Sunday, March 20, 2016

Open winter

My vocabulary gained a new term this year: open winter.

I picked up the term from hearing other people in the region use it. Both the term and the experience are new to me after a lifetime in New England and upstate New York. We’ve had snowy winters and less snowy ones, colder ones and warmer ones, wetter ones and drier ones, earlier ones and later ones, but this year set a record for the combination of least snow and mildest temperatures. The effect was a strange undulation between November and March, all the way through the months in between.

It’s an interesting contrast from last year, which was frigid for prolonged periods, and the year before, which was old-fashioned in its snowiness. This year we had a few modest snowfalls which melted clear to the ground within a few days. White to brown, multiple times a month. The frost in the ground was superficial, whereas last year it ran so deep, people were losing water. Our neighbor had frozen underground lines for eight weeks!

The pond iced over late, melted open a few times, and reclosed. Just this week, it closed and opened inside twenty-four hours. Over the whole winter, there was only one subzero period, and that quite brief. The most dramatic temperature swing occurred in February: minus twenty to plus fifty in three days. A seventy-degree change in midwinter!

Mainly we’ve had rain this season. It’s weird to hear the dry streams and the nearby river coursing loudly when normally that doesn’t occur until April. If all that rain had been snow, we’d be half up to our eaves with it, and not seeing dirt until May or June.

The problem with open winters is that ours is a seasonal economy. Many families make half to all of their annual income from snow-related enterprises, so they were badly hurt this season. For the rest of us, it’s been a boon. Dramatically reduced firewood and oil consumption. Way less wear and tear on plow trucks and snow blowers, not to mention our backs. No ice dams on the roofs, no impassable driveways—heck, we could have gotten away without putting snow tires on our vehicles. And mud season is almost nil.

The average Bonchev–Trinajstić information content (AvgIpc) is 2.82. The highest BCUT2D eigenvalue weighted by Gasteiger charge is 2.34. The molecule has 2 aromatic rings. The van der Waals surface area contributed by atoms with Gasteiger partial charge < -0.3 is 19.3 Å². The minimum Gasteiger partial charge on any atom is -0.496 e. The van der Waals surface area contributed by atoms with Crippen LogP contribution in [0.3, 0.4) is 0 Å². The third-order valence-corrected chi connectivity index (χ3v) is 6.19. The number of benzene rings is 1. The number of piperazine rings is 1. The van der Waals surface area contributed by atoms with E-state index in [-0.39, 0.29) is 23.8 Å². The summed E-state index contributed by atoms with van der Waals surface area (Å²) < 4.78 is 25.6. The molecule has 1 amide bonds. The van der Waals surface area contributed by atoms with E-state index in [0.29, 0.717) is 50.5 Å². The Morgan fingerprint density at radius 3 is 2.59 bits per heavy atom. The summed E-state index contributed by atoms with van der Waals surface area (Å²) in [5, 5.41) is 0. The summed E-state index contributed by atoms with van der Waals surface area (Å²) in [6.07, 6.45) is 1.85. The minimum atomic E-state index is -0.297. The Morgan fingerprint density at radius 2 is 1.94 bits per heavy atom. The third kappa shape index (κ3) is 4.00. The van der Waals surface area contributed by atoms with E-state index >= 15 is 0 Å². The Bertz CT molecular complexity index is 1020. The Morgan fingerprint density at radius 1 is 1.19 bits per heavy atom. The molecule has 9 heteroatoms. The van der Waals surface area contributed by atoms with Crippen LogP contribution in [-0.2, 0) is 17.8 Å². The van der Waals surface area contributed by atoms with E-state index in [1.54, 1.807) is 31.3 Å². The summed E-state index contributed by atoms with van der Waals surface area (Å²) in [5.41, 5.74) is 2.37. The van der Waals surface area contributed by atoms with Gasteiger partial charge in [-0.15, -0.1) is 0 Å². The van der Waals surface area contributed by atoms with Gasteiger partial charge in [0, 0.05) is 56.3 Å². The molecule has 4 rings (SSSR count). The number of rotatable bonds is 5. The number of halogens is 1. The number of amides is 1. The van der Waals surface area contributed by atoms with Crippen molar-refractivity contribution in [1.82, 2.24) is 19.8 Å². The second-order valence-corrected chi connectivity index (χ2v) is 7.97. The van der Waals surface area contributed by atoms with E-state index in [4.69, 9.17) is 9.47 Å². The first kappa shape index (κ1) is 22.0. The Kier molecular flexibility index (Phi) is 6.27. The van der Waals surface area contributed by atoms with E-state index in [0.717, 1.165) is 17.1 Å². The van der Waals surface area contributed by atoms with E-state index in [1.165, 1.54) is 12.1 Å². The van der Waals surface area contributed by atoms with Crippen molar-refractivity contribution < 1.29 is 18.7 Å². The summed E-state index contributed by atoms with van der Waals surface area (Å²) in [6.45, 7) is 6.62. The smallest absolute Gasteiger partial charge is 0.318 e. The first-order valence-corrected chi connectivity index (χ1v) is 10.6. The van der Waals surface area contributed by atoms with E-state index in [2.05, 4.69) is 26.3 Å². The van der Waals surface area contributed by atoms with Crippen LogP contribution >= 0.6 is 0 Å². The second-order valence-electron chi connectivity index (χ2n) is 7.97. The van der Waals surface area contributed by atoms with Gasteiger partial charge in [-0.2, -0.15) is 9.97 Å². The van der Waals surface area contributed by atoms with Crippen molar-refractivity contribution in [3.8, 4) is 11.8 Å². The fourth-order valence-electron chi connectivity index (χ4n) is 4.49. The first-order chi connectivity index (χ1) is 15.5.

The intermittent temperature spikes let us (and the cats) go out in the yard and do things, twice in shirtsleeves. Fewer wild animals and birds died from starvation or freezing. The downside is the ticks coming out a month early. Daffodils have broken through almost a month early, as well.

The extreme of this season is a result of El Niño, which has saved the severely drought-affected regions of the west and southwest. I am happy to swap moisture bonanzas with the fruit and vegetable basket of the country. Other people aren’t so happy, as they’ve been walloped with weird weather their own which hasn’t been so benign.

Still, for those of us with an artist’s eye, the season has been beautiful. If not white and silver coated, it’s been a gorgeous study in all the middle-tone earth colors and constantly changing skies. Soon the landscape will be green again. With all the ups and downs of recent seasons, I can’t imagine what the next few will be like!

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